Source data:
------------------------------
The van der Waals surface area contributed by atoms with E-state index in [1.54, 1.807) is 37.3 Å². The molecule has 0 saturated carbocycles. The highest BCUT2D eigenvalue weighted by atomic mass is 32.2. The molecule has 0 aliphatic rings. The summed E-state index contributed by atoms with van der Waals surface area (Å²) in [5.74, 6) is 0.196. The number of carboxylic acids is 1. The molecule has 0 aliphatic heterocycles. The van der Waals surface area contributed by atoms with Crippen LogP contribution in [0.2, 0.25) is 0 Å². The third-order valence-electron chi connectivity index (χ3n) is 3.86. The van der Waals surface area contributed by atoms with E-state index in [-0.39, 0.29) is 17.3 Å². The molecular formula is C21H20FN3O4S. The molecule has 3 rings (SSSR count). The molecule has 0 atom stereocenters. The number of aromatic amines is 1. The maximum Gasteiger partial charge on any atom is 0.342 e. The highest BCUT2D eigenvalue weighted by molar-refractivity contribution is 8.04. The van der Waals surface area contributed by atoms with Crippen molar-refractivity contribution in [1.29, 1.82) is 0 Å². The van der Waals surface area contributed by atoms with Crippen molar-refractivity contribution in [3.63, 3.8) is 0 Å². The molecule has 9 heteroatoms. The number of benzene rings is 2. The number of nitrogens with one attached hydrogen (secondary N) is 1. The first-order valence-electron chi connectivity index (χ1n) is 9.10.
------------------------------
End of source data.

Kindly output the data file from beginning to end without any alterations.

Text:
The van der Waals surface area contributed by atoms with E-state index in [1.54, 1.807) is 37.3 Å². The molecule has 0 saturated carbocycles. The highest BCUT2D eigenvalue weighted by atomic mass is 32.2. The molecule has 0 aliphatic rings. The summed E-state index contributed by atoms with van der Waals surface area (Å²) in [5.74, 6) is 0.196. The number of carboxylic acids is 1. The molecule has 0 aliphatic heterocycles. The van der Waals surface area contributed by atoms with Crippen LogP contribution in [0.2, 0.25) is 0 Å². The third-order valence-electron chi connectivity index (χ3n) is 3.86. The van der Waals surface area contributed by atoms with E-state index in [-0.39, 0.29) is 17.3 Å². The molecular formula is C21H20FN3O4S. The molecule has 3 rings (SSSR count). The molecule has 0 atom stereocenters. The number of aromatic amines is 1. The maximum Gasteiger partial charge on any atom is 0.342 e. The highest BCUT2D eigenvalue weighted by molar-refractivity contribution is 8.04. The van der Waals surface area contributed by atoms with Crippen molar-refractivity contribution in [1.29, 1.82) is 0 Å². The van der Waals surface area contributed by atoms with Crippen molar-refractivity contribution in [3.63, 3.8) is 0 Å². The molecule has 9 heteroatoms. The number of benzene rings is 2. The number of nitrogens with one attached hydrogen (secondary N) is 1. The first-order valence-electron chi connectivity index (χ1n) is 9.10.